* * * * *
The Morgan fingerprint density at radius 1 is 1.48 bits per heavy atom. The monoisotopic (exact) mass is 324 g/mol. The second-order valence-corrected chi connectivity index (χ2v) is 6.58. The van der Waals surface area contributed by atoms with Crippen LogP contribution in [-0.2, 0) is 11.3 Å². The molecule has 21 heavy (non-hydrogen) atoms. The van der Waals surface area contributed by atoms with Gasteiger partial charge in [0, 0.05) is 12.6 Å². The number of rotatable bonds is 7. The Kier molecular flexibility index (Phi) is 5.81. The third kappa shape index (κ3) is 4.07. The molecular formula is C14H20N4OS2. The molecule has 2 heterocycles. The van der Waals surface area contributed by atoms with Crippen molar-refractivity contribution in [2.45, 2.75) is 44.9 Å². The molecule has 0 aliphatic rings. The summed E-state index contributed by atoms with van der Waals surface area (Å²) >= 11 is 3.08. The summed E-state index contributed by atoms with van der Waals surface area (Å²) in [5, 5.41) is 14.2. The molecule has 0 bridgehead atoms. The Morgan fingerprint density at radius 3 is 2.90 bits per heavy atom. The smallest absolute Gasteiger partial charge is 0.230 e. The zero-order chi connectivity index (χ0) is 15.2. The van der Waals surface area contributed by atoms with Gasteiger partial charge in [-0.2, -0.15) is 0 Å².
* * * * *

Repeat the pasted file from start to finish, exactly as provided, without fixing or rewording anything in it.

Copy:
The Morgan fingerprint density at radius 1 is 1.48 bits per heavy atom. The monoisotopic (exact) mass is 324 g/mol. The second-order valence-corrected chi connectivity index (χ2v) is 6.58. The van der Waals surface area contributed by atoms with Crippen LogP contribution in [-0.2, 0) is 11.3 Å². The molecule has 21 heavy (non-hydrogen) atoms. The van der Waals surface area contributed by atoms with Gasteiger partial charge in [0, 0.05) is 12.6 Å². The number of rotatable bonds is 7. The Kier molecular flexibility index (Phi) is 5.81. The third kappa shape index (κ3) is 4.07. The molecular formula is C14H20N4OS2. The molecule has 2 heterocycles. The van der Waals surface area contributed by atoms with Crippen molar-refractivity contribution in [2.45, 2.75) is 44.9 Å². The molecule has 0 aliphatic rings. The summed E-state index contributed by atoms with van der Waals surface area (Å²) >= 11 is 3.08. The summed E-state index contributed by atoms with van der Waals surface area (Å²) in [5, 5.41) is 14.2. The molecule has 0 bridgehead atoms. The Morgan fingerprint density at radius 3 is 2.90 bits per heavy atom. The smallest absolute Gasteiger partial charge is 0.230 e. The zero-order chi connectivity index (χ0) is 15.2. The van der Waals surface area contributed by atoms with Gasteiger partial charge in [-0.2, -0.15) is 0 Å².